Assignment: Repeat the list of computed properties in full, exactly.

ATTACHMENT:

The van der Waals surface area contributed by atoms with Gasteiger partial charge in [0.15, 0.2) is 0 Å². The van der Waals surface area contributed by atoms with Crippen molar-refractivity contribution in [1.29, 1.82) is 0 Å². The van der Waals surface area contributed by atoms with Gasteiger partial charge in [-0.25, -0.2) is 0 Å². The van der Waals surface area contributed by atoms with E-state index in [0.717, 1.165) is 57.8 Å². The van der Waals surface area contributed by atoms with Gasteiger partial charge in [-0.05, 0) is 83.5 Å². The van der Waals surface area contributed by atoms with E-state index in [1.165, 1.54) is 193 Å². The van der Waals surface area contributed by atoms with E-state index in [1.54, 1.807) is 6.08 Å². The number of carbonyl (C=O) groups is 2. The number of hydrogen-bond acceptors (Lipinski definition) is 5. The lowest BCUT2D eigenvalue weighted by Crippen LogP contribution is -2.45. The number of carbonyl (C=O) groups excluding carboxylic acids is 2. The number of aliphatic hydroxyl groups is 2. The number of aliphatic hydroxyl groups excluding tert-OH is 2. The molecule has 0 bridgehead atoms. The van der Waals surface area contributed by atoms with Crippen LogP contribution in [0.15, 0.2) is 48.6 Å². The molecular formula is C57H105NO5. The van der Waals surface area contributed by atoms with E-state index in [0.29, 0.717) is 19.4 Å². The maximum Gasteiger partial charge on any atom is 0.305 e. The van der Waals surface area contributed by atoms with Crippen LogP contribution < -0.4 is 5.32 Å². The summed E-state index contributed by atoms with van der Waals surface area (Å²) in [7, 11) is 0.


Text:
The van der Waals surface area contributed by atoms with Gasteiger partial charge in [0.15, 0.2) is 0 Å². The van der Waals surface area contributed by atoms with Crippen molar-refractivity contribution in [1.29, 1.82) is 0 Å². The van der Waals surface area contributed by atoms with Gasteiger partial charge in [-0.25, -0.2) is 0 Å². The van der Waals surface area contributed by atoms with E-state index in [0.717, 1.165) is 57.8 Å². The van der Waals surface area contributed by atoms with Gasteiger partial charge in [-0.05, 0) is 83.5 Å². The van der Waals surface area contributed by atoms with E-state index in [1.165, 1.54) is 193 Å². The van der Waals surface area contributed by atoms with E-state index in [1.54, 1.807) is 6.08 Å². The number of carbonyl (C=O) groups is 2. The number of hydrogen-bond acceptors (Lipinski definition) is 5. The lowest BCUT2D eigenvalue weighted by Crippen LogP contribution is -2.45. The number of carbonyl (C=O) groups excluding carboxylic acids is 2. The number of aliphatic hydroxyl groups is 2. The number of aliphatic hydroxyl groups excluding tert-OH is 2. The molecule has 0 bridgehead atoms. The van der Waals surface area contributed by atoms with Crippen LogP contribution in [0.15, 0.2) is 48.6 Å². The molecular formula is C57H105NO5. The van der Waals surface area contributed by atoms with E-state index in [0.29, 0.717) is 19.4 Å². The maximum Gasteiger partial charge on any atom is 0.305 e. The van der Waals surface area contributed by atoms with Crippen LogP contribution < -0.4 is 5.32 Å². The summed E-state index contributed by atoms with van der Waals surface area (Å²) in [7, 11) is 0.